Are there any health considerations that need to be addressed in the return to work plan?

There is still no certainty about the curtailment of the virus and the health risks are still present. Any return to work plan must be supported by a thorough health risk assessment. The assessment needs to start from an employee’s home and include their journey to and from work. It is difficult to control who individuals come into contact with when away from work. Control measures will need to be implemented, including reiterating the importance of following the government’s social distancing measures and good hygiene. Further hard work will be needed once the employee is back at work to manage any health risks, with adequate controls being implemented. Adhering to government and the Health and Safety Executive guidance should be non-negotiable from the perspective of both the business and all employees when it comes to protecting individual well-being. Vigilance and flexibility in relation to control measures will be important to safeguard health, if the level of risk increases. The workplace is likely to feel and may look very different when employees return. It is important that clear guidance and training is provided on how to work safely and protect health.

Mental health should also be a factor that is considered as part of any risk assessment. This factor is multi-faceted. Some employees may need reassurance as they have concerns about their personal safety. Others may struggle to adapt when returning, particularly if the work regime feels unfamiliar. Deferring a return to work or making a request that homeworking is undertaken, may leave individuals feeling left behind and isolated. Employers have a legal duty to tackle work-related mental health issues; risks need to be assessed and controlled.

How will a phased return to work be managed?

Roles and skills will have been identified as necessary to support the initial recovery phase, while less business critical roles are likely to be kept under review as progress is made. Resuming some level of operation will be perceived as a positive step but there are potential legal risks that need to be addressed.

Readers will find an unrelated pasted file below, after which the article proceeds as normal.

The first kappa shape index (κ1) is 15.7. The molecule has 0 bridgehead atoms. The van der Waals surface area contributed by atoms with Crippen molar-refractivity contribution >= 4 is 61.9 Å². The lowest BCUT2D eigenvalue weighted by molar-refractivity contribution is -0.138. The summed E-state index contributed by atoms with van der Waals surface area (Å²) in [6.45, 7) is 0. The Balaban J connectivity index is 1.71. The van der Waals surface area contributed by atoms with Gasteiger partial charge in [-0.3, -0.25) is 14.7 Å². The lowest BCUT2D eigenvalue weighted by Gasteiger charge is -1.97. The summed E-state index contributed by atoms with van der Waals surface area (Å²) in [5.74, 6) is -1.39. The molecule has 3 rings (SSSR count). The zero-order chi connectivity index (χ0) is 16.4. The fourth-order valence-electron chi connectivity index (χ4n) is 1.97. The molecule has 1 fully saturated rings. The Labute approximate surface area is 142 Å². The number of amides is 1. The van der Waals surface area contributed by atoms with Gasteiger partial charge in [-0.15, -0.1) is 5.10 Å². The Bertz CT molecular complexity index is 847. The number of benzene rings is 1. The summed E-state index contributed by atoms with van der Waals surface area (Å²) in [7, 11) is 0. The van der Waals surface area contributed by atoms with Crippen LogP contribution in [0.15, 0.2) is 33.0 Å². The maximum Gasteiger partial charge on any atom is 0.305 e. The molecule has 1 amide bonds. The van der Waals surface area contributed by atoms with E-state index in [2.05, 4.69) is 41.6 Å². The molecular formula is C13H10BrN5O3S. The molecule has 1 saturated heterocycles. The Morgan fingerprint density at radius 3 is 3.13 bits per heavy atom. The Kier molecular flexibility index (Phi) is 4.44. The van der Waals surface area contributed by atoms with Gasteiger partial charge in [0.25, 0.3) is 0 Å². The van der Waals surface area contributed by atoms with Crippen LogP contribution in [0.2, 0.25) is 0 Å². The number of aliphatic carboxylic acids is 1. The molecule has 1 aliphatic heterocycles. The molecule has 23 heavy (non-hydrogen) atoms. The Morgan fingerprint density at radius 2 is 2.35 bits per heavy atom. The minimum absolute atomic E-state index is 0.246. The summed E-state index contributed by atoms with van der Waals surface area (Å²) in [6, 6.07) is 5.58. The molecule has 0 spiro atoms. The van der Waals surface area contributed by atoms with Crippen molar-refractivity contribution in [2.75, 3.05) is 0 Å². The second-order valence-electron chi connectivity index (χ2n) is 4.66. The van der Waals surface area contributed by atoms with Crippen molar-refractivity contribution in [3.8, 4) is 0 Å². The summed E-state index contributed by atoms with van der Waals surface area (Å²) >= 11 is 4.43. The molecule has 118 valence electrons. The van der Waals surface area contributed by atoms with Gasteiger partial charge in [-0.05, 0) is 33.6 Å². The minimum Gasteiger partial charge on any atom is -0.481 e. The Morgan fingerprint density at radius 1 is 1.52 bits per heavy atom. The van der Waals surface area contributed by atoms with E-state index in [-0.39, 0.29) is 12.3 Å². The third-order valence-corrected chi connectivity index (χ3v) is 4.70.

A phased return means that choices will have to be made about who returns, and from August whether this is on a full-time or part-time basis (if home working cannot continue), and who stays at home furloughed. Employment law still applies irrespective. To avoid any legal challenge, employers need to be transparent about the selection criteria adopted to bring people back to work while others remain at home. It is essential that this process is documented, and the audit trail must be capable of demonstrating that selection is fair, based legitimate business reasons and is not discriminatory.

Is business ready to be scrutinised?

The government’s focus is now on a transition period, with employers starting to take back responsibility for the cost of their workforce. In the absence of further detail, it is unclear if employers will be required to justify decisions made to retain employees on furlough until the end of October. Employers may be required to justify their decisions made about keeping employees on furlough throughout the extended period. The furlough scheme is not there to avoid dealing with problem employees. At some point concerns will have to be addressed.